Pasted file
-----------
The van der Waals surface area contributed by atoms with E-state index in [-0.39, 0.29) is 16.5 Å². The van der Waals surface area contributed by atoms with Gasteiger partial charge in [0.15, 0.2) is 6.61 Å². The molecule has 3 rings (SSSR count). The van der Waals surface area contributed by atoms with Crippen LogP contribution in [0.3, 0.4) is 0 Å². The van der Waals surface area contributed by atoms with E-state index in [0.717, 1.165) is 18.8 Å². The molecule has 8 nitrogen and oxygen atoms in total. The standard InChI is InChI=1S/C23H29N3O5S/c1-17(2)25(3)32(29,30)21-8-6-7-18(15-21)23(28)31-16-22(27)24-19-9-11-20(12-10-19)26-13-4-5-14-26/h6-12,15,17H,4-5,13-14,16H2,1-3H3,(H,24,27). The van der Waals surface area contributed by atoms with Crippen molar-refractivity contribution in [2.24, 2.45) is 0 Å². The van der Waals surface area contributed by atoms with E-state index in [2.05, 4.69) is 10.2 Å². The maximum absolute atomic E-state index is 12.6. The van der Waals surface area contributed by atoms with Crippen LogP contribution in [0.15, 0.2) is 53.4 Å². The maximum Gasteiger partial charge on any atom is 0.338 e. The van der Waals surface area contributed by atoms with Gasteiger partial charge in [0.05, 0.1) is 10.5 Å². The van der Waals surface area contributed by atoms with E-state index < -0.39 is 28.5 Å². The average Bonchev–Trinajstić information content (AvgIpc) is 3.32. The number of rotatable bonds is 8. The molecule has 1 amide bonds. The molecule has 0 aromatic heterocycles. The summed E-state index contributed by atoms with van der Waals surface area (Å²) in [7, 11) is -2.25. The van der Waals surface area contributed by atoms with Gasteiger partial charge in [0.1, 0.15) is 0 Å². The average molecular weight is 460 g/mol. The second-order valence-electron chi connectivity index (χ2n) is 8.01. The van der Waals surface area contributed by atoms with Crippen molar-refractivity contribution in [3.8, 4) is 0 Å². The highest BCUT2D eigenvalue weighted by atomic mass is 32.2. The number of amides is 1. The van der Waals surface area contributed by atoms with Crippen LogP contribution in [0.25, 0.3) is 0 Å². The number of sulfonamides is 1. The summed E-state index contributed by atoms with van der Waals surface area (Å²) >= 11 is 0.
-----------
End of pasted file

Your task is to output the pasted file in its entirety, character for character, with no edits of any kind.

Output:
The van der Waals surface area contributed by atoms with E-state index in [-0.39, 0.29) is 16.5 Å². The van der Waals surface area contributed by atoms with Gasteiger partial charge in [0.15, 0.2) is 6.61 Å². The molecule has 3 rings (SSSR count). The van der Waals surface area contributed by atoms with Crippen LogP contribution in [0.3, 0.4) is 0 Å². The van der Waals surface area contributed by atoms with E-state index in [0.717, 1.165) is 18.8 Å². The molecule has 8 nitrogen and oxygen atoms in total. The standard InChI is InChI=1S/C23H29N3O5S/c1-17(2)25(3)32(29,30)21-8-6-7-18(15-21)23(28)31-16-22(27)24-19-9-11-20(12-10-19)26-13-4-5-14-26/h6-12,15,17H,4-5,13-14,16H2,1-3H3,(H,24,27). The van der Waals surface area contributed by atoms with Crippen molar-refractivity contribution in [2.24, 2.45) is 0 Å². The van der Waals surface area contributed by atoms with E-state index in [2.05, 4.69) is 10.2 Å². The maximum absolute atomic E-state index is 12.6. The van der Waals surface area contributed by atoms with Crippen LogP contribution in [0.15, 0.2) is 53.4 Å². The maximum Gasteiger partial charge on any atom is 0.338 e. The van der Waals surface area contributed by atoms with Gasteiger partial charge in [0.05, 0.1) is 10.5 Å². The van der Waals surface area contributed by atoms with E-state index < -0.39 is 28.5 Å². The average Bonchev–Trinajstić information content (AvgIpc) is 3.32. The number of rotatable bonds is 8. The molecule has 1 amide bonds. The molecule has 0 aromatic heterocycles. The summed E-state index contributed by atoms with van der Waals surface area (Å²) in [7, 11) is -2.25. The van der Waals surface area contributed by atoms with Gasteiger partial charge in [0.1, 0.15) is 0 Å². The average molecular weight is 460 g/mol. The second-order valence-electron chi connectivity index (χ2n) is 8.01. The van der Waals surface area contributed by atoms with Crippen molar-refractivity contribution in [3.8, 4) is 0 Å². The highest BCUT2D eigenvalue weighted by atomic mass is 32.2. The number of amides is 1. The van der Waals surface area contributed by atoms with Crippen LogP contribution in [0.25, 0.3) is 0 Å². The number of sulfonamides is 1. The summed E-state index contributed by atoms with van der Waals surface area (Å²) >= 11 is 0.